Questions and AnswersVideosLinksBook Reviews
Related Topics

ADHD: Attention Deficit Hyperactivity Disorder
Childhood Mental Disorders and Illnesses
Parenting

Pfizer Sends First Data to FDA on COVID Vaccines for Younger Kids

HealthDay News
by Steven Reinberg
Updated: Sep 28th 2021

new article illustration

TUESDAY, Sept. 28, 2021 (HealthDay News) -- Pfizer Inc. announced Tuesday that it has submitted initial data to federal regulators on the efficacy of its COVID-19 vaccine among younger children.

The company is also expected to submit the same data on kids aged 5 to 11 to the European Medicines Agency and other regulatory authorities in the next few weeks, CNN reported.

Last week, Pfizer released trial data that showed that the vaccine was safe and effective for children aged 5 to 11. That trial included nearly 2,300 participants who were given two doses of the vaccine 21 days apart.

The U.S. Food and Drug Administration has said that it could authorize a vaccine for younger children in a matter of weeks after the agency receives trial data. The FDA is expected to vet the vaccine through its panel of expert advisors before authorizing it, CNN noted.

If the FDA approves the vaccine for young kids, an advisory panel to the U.S. Centers for Disease Control and Prevention will then consider whether to recommend its use.

Nearly 28 million children aged 5 to 11 would be eligible for the vaccine in the United States, far more than the 17 million children aged 12 to 15 who became eligible for the vaccine in May, The New York Times reported. Only 42% of U.S. kids aged 12 to 15 have been fully vaccinated.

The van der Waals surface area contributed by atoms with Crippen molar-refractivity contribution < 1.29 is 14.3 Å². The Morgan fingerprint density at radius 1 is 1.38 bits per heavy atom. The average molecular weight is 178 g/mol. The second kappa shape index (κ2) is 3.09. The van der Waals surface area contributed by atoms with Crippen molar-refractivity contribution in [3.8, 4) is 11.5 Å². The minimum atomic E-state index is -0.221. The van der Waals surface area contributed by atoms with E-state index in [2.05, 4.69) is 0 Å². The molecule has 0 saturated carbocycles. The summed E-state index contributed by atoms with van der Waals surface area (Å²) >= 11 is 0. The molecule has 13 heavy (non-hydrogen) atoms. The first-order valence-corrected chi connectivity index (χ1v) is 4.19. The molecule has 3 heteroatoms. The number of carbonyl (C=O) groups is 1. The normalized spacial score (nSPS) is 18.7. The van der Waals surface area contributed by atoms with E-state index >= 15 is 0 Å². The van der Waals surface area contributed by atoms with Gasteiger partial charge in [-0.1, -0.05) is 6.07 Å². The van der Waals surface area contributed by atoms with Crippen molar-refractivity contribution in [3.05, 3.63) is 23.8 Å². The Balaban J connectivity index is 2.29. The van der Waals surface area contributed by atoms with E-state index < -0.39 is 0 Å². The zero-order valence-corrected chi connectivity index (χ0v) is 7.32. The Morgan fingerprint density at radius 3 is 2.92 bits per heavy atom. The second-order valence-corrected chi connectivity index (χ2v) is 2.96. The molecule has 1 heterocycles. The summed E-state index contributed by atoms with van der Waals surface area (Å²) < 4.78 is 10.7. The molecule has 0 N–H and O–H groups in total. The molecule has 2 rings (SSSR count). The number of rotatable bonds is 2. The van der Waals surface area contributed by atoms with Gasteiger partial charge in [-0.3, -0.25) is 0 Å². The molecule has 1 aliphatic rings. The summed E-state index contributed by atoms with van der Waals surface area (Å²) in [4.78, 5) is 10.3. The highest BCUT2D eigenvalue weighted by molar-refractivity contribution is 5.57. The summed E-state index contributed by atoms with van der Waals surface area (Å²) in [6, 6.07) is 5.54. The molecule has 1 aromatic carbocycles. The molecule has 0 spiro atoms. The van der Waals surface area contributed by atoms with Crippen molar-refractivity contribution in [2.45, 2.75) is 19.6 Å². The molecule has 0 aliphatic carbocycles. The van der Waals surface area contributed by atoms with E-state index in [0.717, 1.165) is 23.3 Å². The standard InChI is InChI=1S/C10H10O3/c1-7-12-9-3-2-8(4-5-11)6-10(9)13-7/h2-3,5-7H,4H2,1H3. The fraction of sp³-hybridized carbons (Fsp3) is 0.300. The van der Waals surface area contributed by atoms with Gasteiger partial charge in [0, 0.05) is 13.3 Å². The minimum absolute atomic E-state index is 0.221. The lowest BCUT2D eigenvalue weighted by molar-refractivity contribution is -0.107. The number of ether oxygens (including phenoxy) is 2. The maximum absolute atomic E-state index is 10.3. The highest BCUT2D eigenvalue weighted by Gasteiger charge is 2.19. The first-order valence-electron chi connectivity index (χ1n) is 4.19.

The same may hold true for the younger age group: A survey published last month by the Kaiser Family Foundation found that 26% of parents of children aged 5 to 11 would vaccinate their children immediately after they are eligible, while 40% said they would "wait and see" how the vaccine worked and 25% said they would not have their child vaccinated at all, the Times reported.

Dr. Anthony Fauci, director of the U.S. National Institute of Allergy and Infectious Diseases, told CNN that, hopefully, vaccines can go into kids' arms by Halloween.

"The FDA takes very seriously the importance of getting vaccines shown to be safe and effective in children, to getting it into the arms of children, in this case, children from 11 down to 5," Fauci said on MSNBC's "Morning Joe" show on Tuesday. "The FDA, you never want to get ahead of their judgment, but I would imagine in the next few weeks, they will examine that data and hopefully they'll give the OK so that we could start vaccinating children, hopefully before the end of October."

Data on the immune response and safety for children ages 2 to 5, and 6 months to 2 years are expected "as soon as the fourth quarter of this year," Pfizer said, CNN reported.

More information

Visit the U.S. Centers for Disease Control and Prevention for more on COVID vaccines.


SOURCES: CNN; The New York Times